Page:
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Fatemeh Baigmoradi’s series "It's Hard to Kill", begun in 2017, was motivated by the fact that her parents have only a few surviving photos that portray them before the 1979 Islamic Revolution in Iran. Baigmoradi found that she had become increasingly fixated on the lost history that those absent photographs represented.

Using other people's family photos, she reenacts the moments when her father, a member of the National Front party, burned many of the pictures that portrayed his family, friends and colleagues, due to the fear of being arrested. This same experience is frequently shared by different people from different nations, during and after social revolutions.

The burnt erasure of certain individuals leaves a lingering halo, suggesting that even when people’s history crosses over into oblivion a kind of palimpsest is left behind. This visual evidence of loss focuses attention on omissions in memory, history and cultural representation: How does self-censorship affect our memory and personal history and what does it leave in place of what has been erased?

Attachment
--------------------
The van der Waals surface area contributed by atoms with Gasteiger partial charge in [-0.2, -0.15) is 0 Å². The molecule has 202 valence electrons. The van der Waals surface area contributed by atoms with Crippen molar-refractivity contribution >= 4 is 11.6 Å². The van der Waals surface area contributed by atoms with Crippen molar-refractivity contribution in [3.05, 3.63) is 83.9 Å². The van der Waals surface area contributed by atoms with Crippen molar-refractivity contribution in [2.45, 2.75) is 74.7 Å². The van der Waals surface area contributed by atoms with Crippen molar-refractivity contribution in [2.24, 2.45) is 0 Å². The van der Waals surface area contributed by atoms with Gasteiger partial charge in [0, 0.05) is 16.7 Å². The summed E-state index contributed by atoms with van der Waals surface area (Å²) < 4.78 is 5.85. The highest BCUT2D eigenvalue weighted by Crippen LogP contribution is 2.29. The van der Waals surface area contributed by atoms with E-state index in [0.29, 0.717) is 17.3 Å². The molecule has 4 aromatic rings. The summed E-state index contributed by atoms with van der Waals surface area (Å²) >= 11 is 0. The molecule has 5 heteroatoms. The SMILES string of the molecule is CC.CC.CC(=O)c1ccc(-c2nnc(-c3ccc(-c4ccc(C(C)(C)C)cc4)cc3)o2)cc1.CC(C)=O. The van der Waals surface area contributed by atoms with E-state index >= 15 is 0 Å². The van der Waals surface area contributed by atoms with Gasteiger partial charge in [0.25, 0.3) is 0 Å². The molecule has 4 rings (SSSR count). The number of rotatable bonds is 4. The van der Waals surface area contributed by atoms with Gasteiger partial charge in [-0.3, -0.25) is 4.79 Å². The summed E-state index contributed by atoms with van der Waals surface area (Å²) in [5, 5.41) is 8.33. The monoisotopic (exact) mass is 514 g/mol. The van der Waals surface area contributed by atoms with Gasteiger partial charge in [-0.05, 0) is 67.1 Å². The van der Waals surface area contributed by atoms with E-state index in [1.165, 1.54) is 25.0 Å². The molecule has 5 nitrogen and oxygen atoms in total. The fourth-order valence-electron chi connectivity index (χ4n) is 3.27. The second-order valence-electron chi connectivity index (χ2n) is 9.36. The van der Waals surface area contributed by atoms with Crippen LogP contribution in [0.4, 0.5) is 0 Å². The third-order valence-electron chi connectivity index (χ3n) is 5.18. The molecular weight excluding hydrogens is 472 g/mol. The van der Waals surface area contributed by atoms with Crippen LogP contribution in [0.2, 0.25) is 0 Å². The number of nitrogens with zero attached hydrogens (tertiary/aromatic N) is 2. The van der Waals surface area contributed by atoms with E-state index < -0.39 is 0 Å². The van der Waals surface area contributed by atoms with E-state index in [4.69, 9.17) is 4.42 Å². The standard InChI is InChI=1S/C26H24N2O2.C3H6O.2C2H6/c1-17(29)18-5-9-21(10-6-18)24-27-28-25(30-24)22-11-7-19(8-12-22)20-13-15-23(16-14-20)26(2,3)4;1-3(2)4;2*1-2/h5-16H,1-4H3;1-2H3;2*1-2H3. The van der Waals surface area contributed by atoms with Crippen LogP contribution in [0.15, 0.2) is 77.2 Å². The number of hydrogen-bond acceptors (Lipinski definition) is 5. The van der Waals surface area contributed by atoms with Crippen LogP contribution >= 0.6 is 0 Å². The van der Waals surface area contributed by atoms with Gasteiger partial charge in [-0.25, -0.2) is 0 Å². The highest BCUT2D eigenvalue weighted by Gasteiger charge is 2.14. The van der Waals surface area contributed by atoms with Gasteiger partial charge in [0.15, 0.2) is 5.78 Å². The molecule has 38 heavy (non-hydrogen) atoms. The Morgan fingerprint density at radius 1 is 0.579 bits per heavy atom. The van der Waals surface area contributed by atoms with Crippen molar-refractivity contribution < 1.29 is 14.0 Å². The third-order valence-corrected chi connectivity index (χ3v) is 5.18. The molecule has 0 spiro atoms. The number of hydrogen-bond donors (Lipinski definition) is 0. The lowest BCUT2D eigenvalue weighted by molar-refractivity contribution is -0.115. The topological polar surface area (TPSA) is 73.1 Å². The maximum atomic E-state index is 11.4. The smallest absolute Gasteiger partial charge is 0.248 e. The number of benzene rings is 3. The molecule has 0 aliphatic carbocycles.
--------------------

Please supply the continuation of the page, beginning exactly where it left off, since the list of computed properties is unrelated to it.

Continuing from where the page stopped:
Fatemeh Baigmoradi (b. 1984) is an artist born and raised in Iran. In 2008 she earned her Bachelor of Fine Arts in photography at University of Tehran. In 2012, Baigmoradi moved to the US and in 2017 she received her Master of Arts in photography at University of New Mexico in 2017. Themes of loss and identity as well as transitions both physical and emotional define much of the work. She has participated in numerous exhibitions shows in the United States, Iran, England, France and China. Her series "It's Hard to Kill" was recently featured at Paris Photo.